By Alan Prendergast
By Michael Roberts
By Michael Roberts
By Amber Taufen
By Patricia Calhoun
By William Breathes
By Michael Roberts
By Melanie Asmar
"Flying out tomorrow morning...been penned up with my parents all weekend. I see adds on here occasionally for sex at DIA...can that really happen? Love to suck cock and get sucked," writes one eager poster in the "men seeking men" section of craigslist.
"Stuck at dia in red carpet club," complains another man who's interested in joining the Mile High Club before his plane ever takes off.
"At the airport with a couple hours to kill," reports still another frequent flier. "Anyone out on the C concourse want to find a quiet spot to fool around in? J/O - maybe swap BJ's."
"Looking for my senator," proclaims a fourth man who's eager to make some kind of donation.
Craigslist and other, more graphic sex sites are full of advice on where to find action at DIA — once you're out of the security line, that is. And more than a few posts make reference to the world's most infamous bathroom attendant, Senator Larry Craig, the Republican from Idaho who was arrested in a men's room at Minneapolis-St. Paul International Airport on June 11 in a sex-sting operation. Cited for his "wide stance," hand-under-the-stall-wall tactic and suspicious "toe-tapping," Craig initially pleaded guilty to misdemeanor disorderly conduct.
But even before that deal blew up, there was plenty of talk about how airport bathrooms are flush with sexual opportunities. At cruisingforsex.com — a gay web page with the inventive slogan "Get a load off" — readers suggest a "cruisy toilet near American Airlines departures" at DIA and another on the third floor of Concourse A, though one poster left this warning last March: "I saw security and a cop walk into this restroom. I think they are watching it."
But soon it was back to monkey business as usual. "This place is great!" another poster proclaimed. "I got a hot blowjob from a male flight attendant here and there was very little interfering traffic."
In September, a fan of DIA's bathrooms was even more pointed, if politically inaccurate: "Now that Sen. Larry Craig (R-Not Gay) is transiting through Denver instead of Minneapolis, thanks to Colorado's Republican Governor we can expect to see more safe action here."
By then, the Minneapolis airport was seeing a very different type of action: The bathroom where Craig was busted had become a mini-tourist attraction. "We did have a number of travelers who would stop and have their pictures taken," remembers Patrick Hogan, public affairs director for that airport. "Fortunately, that has slacked off in recent months."
And the Minneapolis facility isn't in a hurry to remind people of that infamous chapter. "We're not doing anything to commemorate it," Hogan says. "It's publicity we didn't seek, but it was what it was."
And now it is what Denver is. This past Sunday, the Idaho Statesman newspaper published a front-page story that laid out more allegations from men who said they'd had sex with Craig. Four of them were named; a fifth, a 46-year-old professional from Boise, had asked to remain anonymous because he travels in political circles. In fact, the man and his partner had been flying from Boise to Washington, D.C., on the same airplane as Craig back in September 2006 when they'd made a layover at DIA.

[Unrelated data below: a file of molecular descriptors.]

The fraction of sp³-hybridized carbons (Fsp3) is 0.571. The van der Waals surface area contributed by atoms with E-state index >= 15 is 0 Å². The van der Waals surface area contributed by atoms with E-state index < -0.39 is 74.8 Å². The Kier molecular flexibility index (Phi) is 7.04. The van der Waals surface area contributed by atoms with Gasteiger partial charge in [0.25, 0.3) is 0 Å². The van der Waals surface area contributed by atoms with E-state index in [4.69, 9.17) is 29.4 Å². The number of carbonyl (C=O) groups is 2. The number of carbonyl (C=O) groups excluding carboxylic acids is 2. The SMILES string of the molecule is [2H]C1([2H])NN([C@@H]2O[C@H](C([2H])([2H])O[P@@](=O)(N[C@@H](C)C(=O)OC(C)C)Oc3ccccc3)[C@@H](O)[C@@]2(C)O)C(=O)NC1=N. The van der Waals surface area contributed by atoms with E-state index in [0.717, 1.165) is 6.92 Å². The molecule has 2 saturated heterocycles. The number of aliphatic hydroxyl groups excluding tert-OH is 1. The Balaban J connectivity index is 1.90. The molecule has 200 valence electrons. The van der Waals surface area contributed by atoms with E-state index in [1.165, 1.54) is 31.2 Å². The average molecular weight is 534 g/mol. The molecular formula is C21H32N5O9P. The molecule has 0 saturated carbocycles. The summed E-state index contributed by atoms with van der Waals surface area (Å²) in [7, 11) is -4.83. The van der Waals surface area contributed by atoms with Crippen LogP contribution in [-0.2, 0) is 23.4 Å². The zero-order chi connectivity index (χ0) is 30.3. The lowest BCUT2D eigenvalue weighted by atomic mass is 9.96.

The unnamed man was in a bathroom stall when a hand came out from under the divider. "The hand was palm up," the paper reported, "as the officer in Minnesota also described, and slid toward him for two or three seconds. The man noticed unpolished, dark, lace-up shoes worn by the man in the next stall. He did not respond to the gesture." But the man did wait outside the men's room. And soon after, the shoes he'd seen beneath the stall walked out. They were on Larry Craig.
The paper did not identify the DIA bathroom that Craig walked out of. Told of the story, airport spokesman Chuck Cannon, who's just back from vacation, wonders if the websites that mention the hot DIA bathrooms "are the same sites that mention the underground prisons and alien conspiracies at DIA" ("DIA Conspiracies Take Off," August 30). But on those sites, the aliens keep their clothes on.
So did Craig in a couple of the close encounters described in the Statesman, encounters he's denied through his staffers. He issued his own denials in August, when the Minneapolis bust story first broke. "I am not gay," Craig professed at an initial news conference. "I never have been gay."
Another man who caught Craig's act on television disagreed.
Mike Jones, the male escort who late last year revealed his three-year business relationship with Ted Haggard, the founder and now former pastor of the New Life Church, recognized Craig as a one-time client. He hadn't known Craig's identity during their encounter. But then, he hadn't known Haggard's real name until he was working out at a gym in the summer of 2006 — a sometime professional trainer, Jones works out a lot — and realized that the man talking in a religious documentary was the same man who'd visited him as "Art." Jones didn't go public with his Haggard story until he decided that exposing the hypocrisy of the man who headed the National Association of Evangelicals might make a difference in the election ("On Call," November 9, 2006). And he didn't share his Craig story until he heard that the senator was withdrawing his guilty plea and might not resign on September 30, as he'd initially vowed.